Be brighter, put out the lighter

Every cigarette packet displays the phrase "Smoking is injurious to health", but it is unclear how many smokers quit smoking after reading it. Some years ago Russia passed a law obliging film providers to warn viewers before a film that it includes scenes of smoking tobacco. Today films contain far fewer smoking scenes, but old films are still popular in Russia, so the smoking warning appears every time that a film is shown.

Two companies concluded a licence agreement to broadcast three documentaries on television and by cable: Your Choice, Time to Think and Our Generation. When broadcasting the films the licensee, without obtaining approval from the licensor, added an intertitle bearing the phrase “Smoking is injurious to your health”. The licensor believed that the intertitle damaged the author's creative idea, undermined and distorted the content of the films and violated the author's right to the inviolability of the work. Thus, the licensor brough a court action against the licensee.

The first-instance court examined the case, evaluated the evidence on file and concluded that the plaintiff could not prove that the use of public service advertising (ie, smoking is injurious to health) contradicted the author's creative idea, nor did it undermine or distort the import of the works. Thus, there was no threat to the inviolability of the work.

The plaintiff appealed, and the court of appeal confirmed the conclusions of the first-instance court. At the same time, the court noted that it was not against the law to show public service advertisements regarding the damage caused by smoking immediately before audiovisual works in which a tobacco product or the consumption of tobacco is shown. Further, this was in accordance with the Law on Advertisements and the Law on Protection of Health. The plaintiff appealed to the IP Court, which upheld the lower court decisions.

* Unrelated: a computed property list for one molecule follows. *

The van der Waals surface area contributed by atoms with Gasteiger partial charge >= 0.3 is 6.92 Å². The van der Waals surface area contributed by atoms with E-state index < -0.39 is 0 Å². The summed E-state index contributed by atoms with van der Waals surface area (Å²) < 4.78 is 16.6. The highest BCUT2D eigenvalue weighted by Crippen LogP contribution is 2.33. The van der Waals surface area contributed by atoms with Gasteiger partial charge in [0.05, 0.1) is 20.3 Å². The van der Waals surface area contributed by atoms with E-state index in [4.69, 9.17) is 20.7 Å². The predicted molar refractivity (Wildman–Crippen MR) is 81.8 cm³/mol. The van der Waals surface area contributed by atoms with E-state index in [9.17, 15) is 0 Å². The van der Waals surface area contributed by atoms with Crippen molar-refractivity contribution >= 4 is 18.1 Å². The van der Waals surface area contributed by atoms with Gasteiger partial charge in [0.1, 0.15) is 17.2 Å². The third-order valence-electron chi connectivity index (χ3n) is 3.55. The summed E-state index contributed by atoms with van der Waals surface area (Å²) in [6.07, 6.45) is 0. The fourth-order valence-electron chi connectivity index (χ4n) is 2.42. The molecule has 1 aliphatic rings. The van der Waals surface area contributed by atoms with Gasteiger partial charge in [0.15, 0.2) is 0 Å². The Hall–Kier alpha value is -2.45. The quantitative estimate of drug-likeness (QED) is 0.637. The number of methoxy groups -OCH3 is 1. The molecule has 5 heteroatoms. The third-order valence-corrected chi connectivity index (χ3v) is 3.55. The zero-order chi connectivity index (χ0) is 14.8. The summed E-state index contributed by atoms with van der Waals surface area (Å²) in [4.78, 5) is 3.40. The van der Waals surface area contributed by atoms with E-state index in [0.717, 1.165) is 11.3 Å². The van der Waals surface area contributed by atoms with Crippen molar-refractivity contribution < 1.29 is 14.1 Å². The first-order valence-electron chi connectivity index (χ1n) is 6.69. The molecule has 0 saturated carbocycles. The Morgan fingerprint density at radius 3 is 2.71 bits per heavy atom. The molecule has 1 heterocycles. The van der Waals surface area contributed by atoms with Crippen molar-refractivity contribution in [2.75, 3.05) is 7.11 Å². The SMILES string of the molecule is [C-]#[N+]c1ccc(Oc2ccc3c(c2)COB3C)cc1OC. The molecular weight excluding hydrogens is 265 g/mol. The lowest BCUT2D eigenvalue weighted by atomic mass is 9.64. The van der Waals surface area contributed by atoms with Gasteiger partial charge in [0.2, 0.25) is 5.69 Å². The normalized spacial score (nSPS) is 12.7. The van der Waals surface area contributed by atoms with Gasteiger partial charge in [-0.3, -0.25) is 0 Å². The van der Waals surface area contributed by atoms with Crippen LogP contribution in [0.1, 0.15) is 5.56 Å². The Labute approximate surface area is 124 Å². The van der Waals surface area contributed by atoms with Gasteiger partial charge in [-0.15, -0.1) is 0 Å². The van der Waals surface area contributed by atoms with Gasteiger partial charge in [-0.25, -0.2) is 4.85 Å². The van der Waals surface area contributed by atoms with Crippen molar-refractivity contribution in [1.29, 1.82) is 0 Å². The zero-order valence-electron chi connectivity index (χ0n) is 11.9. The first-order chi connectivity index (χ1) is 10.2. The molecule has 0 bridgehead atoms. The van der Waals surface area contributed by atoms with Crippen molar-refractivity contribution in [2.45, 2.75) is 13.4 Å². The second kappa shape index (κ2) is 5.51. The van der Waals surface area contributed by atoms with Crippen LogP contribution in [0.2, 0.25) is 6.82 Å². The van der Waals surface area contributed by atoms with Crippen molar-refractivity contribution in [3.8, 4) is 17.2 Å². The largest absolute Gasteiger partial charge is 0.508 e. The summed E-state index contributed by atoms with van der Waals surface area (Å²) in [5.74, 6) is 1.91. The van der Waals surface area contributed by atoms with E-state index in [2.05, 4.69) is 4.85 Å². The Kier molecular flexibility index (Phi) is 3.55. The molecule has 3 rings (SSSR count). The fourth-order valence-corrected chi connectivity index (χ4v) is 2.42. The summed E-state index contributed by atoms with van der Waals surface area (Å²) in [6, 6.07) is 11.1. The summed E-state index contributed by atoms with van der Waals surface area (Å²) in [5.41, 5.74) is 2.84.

The IP Court also noted that the right to inviolability of a work is a personal non-proprietary right which is effective regardless of the exclusive right to a work (Article 1255 of the Civil Code). This personal non-proprietary right cannot be assigned or transferred. Therefore, if the plaintiff is a legal person, it cannot be the author of a copyrighted work. Therefore  a legal person cannot acquire or own personal non-proprietary rights regarding the works at issue.

The court concluded that the plaintiff had made claims regarding personal non-proprietary rights which it could not own under the law. This fact alone was sufficient to reject the plaintiff’s claims. Further, the court stated that the plaintiff had not proven that the inclusion of an intertitle with the public service advertisement “Smoking is injurious to health” was used as a foreword to the particular audiovisual works. The IP Court confirmed the lower courts' findings to the effect that public service advertisements shown before audiovisual works including a tobacco product or the process of smoking during broadcast programmes was in accordance with the law.

This is an Insight article, written by a selected partner as part of IAM's co-published content. Read more on Insight

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